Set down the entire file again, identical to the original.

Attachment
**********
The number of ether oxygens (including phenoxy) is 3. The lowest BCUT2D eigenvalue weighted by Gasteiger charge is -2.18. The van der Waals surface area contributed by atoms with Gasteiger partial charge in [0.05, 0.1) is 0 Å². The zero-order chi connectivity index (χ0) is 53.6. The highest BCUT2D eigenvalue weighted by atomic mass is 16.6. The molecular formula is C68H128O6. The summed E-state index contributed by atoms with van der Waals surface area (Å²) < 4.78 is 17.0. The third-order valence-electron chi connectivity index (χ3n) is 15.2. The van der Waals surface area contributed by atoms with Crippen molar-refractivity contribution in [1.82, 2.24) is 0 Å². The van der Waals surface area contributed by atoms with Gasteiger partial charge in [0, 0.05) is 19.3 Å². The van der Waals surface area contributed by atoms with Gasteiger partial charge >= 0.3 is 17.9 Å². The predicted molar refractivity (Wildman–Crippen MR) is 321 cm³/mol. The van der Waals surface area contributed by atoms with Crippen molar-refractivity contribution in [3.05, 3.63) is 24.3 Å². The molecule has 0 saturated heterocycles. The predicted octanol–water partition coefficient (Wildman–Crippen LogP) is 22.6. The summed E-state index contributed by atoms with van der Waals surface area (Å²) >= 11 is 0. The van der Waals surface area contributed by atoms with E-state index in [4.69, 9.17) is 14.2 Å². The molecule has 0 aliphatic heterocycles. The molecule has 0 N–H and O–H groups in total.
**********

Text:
The number of ether oxygens (including phenoxy) is 3. The lowest BCUT2D eigenvalue weighted by Gasteiger charge is -2.18. The van der Waals surface area contributed by atoms with Gasteiger partial charge in [0.05, 0.1) is 0 Å². The zero-order chi connectivity index (χ0) is 53.6. The highest BCUT2D eigenvalue weighted by atomic mass is 16.6. The molecular formula is C68H128O6. The summed E-state index contributed by atoms with van der Waals surface area (Å²) < 4.78 is 17.0. The third-order valence-electron chi connectivity index (χ3n) is 15.2. The van der Waals surface area contributed by atoms with Crippen molar-refractivity contribution in [1.82, 2.24) is 0 Å². The van der Waals surface area contributed by atoms with Gasteiger partial charge in [0, 0.05) is 19.3 Å². The van der Waals surface area contributed by atoms with Gasteiger partial charge >= 0.3 is 17.9 Å². The predicted molar refractivity (Wildman–Crippen MR) is 321 cm³/mol. The van der Waals surface area contributed by atoms with Crippen molar-refractivity contribution in [3.05, 3.63) is 24.3 Å². The molecule has 0 saturated heterocycles. The predicted octanol–water partition coefficient (Wildman–Crippen LogP) is 22.6. The summed E-state index contributed by atoms with van der Waals surface area (Å²) >= 11 is 0. The van der Waals surface area contributed by atoms with E-state index in [4.69, 9.17) is 14.2 Å². The molecule has 0 aliphatic heterocycles. The molecule has 0 N–H and O–H groups in total.